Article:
Wild Side: Fungus gnats

There are approximately 150,000 fly species known in the world.


Nearly everybody has at least a vague notion of what a fly is. To a biologist, “fly” means a member of the insect order Diptera, unique among insects in possessing only one pair of wings instead of the usual two. For the rest of us, the word “fly” calls to mind a relatively small number of well-known species: house flies, blow flies, and horse flies, for example, and the ever-popular mosquito.

This general knowledge, while representing a good start, is woefully deficient for characterizing this important insect order. The fact is that the Diptera is vast and varied, comprising a bewildering array of appearances and life histories. Some flies are large by insect standard; many others are so small as to be barely visible. Some benefit humans while others are pests or the vectors of horrible diseases. Many have evolved amazing, distorted body forms, and many others engage in bizarre parasitic relationships with hosts in other insect orders. In all, something around 150,000 fly species are known in the world, a number that steadily grows as research advances and may reflect only a smallish fraction of the diversity that is really out there.

The cool, damp weather of late autumn is challenging for most insects, but it showcases some of the odder examples to be found among the Diptera. A case in point are the fungus gnats, a group of closely related families that, as their collective name suggests, focus their lives largely around association with fungi. Primitive flies in evolutionary terms, most fungus gnats are on the small side, even for flies. And many are challenging to detect: adults may be drab and inactive, spending most of their time hiding in moist, dark areas, while the larvae often live underground or actually inside fungi such as mushrooms. But these insects are widespread and often abundant: An alert observer can readily find them even as temperatures dip near freezing.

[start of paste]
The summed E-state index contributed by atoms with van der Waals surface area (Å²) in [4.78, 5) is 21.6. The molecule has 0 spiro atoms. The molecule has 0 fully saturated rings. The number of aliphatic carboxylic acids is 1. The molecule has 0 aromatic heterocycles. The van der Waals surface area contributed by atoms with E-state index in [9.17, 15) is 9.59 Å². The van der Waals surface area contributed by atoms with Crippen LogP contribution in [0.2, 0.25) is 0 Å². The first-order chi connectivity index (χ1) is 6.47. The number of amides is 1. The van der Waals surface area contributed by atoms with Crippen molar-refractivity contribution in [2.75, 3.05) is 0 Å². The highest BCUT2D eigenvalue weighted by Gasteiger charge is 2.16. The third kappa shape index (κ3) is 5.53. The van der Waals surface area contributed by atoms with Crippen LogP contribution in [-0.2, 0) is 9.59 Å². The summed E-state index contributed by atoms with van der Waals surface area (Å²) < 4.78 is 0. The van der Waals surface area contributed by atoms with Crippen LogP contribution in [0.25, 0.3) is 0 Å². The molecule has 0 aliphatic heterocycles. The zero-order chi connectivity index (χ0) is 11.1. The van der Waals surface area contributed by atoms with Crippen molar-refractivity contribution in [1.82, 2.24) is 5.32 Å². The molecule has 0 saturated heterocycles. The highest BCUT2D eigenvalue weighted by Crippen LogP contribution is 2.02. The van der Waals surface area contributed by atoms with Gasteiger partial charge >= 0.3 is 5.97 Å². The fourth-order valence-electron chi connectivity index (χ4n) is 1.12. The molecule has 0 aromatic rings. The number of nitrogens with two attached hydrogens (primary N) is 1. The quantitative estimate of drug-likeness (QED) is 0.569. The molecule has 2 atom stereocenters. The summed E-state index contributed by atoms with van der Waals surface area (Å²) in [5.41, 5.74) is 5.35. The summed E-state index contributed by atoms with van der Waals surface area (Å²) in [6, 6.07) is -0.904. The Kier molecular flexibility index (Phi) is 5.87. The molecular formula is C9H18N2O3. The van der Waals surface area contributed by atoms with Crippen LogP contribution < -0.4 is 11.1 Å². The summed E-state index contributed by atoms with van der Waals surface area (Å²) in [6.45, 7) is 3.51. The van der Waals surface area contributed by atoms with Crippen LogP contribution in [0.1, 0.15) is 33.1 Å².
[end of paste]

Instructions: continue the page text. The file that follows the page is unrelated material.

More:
Regarding their relationship with fungi, some fungus gnats are generalists, their larvae cheerfully feeding on whatever fungi are available. But as is typical of flies in general, there are many instances of close, obligatory associations between one fly species and one fungus species. Fungus gnat larvae are generally small, elongated maggots, often featureless except for a black head, which seems to be very close to a universal trait in this group. Identification with any measure of precision is very difficult: While fungus gnats as a group are pretty easy to recognize, you often must resort to dissection or examination under a microscope to identify one of these gnats to species or even genus.

Perhaps the easiest members of this group to get a look at are the dark-winged fungus gnats. These are the members of the family Sciaridae, representing something on the order of 200 species in North America. Based solely on their appearance, you’d expect dark-winged fungus gnats to be difficult to find; they’re tiny, mostly just three or four millimeters long and, with very few exceptions, featureless black in color. Moreover, many members of this family have evolved to specialize in inaccessible settings, including high elevations, high latitudes, deserts, and even caves.

But a quirk of their habitat preferences makes some species of Sciaridae surprisingly easy to see: Potted plants, such as the ones on your windowsill, offer exactly the conditions Sciaridae seeks out and often support a robust population of these flies. If you notice tiny, black insects flying weakly up out of the potting soil and around on your plants, odds are good you’re seeing adults of this family. Their presence is often a sign that you’re overwatering your plants: Soggy conditions promote fungal growth, which favors these flies since their larvae feed mainly on fungi. Adults feed little if at all and pose no direct threat to plants, though some sources indicate they can carry plant diseases on their feet.

Many other types of fungus gnats occur in more natural settings and can be found, if you look carefully, in association with damp, decaying organic matter. For example, members of the family Mycetophilidae are relatively easy to scare up out of wet leaf litter (though even when they take flight, these gnats are small, usually drab in coloration, and slow-moving, making them very hard to get a decent look at). Like many insects, Mycetophilidae (and other types of fungus gnats) are sometimes attracted to lights, a habit which sometimes brings them indoors. For example, I recently found a rather colorful example on the inside of our kitchen window and was able to identify it, with a fair level of confidence, as a member of the genus Mycetophila.

Tiny flies with a penchant for damp, moldy settings are unlikely to do much to rehabilitate the order Diptera in the popular mind. People, let’s face it, have a low opinion of flies. But from my perspective, the fungus gnats are a nifty group, biologically interesting and active at times and places that feature few other insects. They may lack charisma, but fungus gnats represent an important portion of insect diversity.